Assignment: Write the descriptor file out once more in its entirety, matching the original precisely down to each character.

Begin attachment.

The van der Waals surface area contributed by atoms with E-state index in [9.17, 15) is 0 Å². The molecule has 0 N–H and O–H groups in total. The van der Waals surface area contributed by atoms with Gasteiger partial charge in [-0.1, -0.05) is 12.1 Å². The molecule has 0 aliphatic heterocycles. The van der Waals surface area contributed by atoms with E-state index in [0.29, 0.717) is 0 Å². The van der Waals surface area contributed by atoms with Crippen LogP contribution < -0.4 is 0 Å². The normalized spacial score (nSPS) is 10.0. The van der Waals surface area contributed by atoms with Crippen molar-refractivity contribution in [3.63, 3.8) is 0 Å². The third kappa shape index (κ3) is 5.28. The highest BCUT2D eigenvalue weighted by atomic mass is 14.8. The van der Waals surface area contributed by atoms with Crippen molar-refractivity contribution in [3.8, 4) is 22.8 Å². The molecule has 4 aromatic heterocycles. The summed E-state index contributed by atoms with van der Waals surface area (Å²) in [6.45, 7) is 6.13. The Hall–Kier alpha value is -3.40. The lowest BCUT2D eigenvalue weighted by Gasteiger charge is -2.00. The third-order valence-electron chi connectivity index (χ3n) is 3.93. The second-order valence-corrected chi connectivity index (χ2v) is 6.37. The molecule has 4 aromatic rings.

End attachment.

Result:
The van der Waals surface area contributed by atoms with E-state index in [9.17, 15) is 0 Å². The molecule has 0 N–H and O–H groups in total. The van der Waals surface area contributed by atoms with Gasteiger partial charge in [-0.1, -0.05) is 12.1 Å². The molecule has 0 aliphatic heterocycles. The van der Waals surface area contributed by atoms with E-state index in [0.29, 0.717) is 0 Å². The van der Waals surface area contributed by atoms with Crippen LogP contribution < -0.4 is 0 Å². The normalized spacial score (nSPS) is 10.0. The van der Waals surface area contributed by atoms with Crippen molar-refractivity contribution in [3.63, 3.8) is 0 Å². The third kappa shape index (κ3) is 5.28. The highest BCUT2D eigenvalue weighted by atomic mass is 14.8. The van der Waals surface area contributed by atoms with Crippen molar-refractivity contribution in [3.8, 4) is 22.8 Å². The molecule has 4 aromatic heterocycles. The summed E-state index contributed by atoms with van der Waals surface area (Å²) in [6.45, 7) is 6.13. The Hall–Kier alpha value is -3.40. The lowest BCUT2D eigenvalue weighted by Gasteiger charge is -2.00. The third-order valence-electron chi connectivity index (χ3n) is 3.93. The second-order valence-corrected chi connectivity index (χ2v) is 6.37. The molecule has 4 aromatic rings.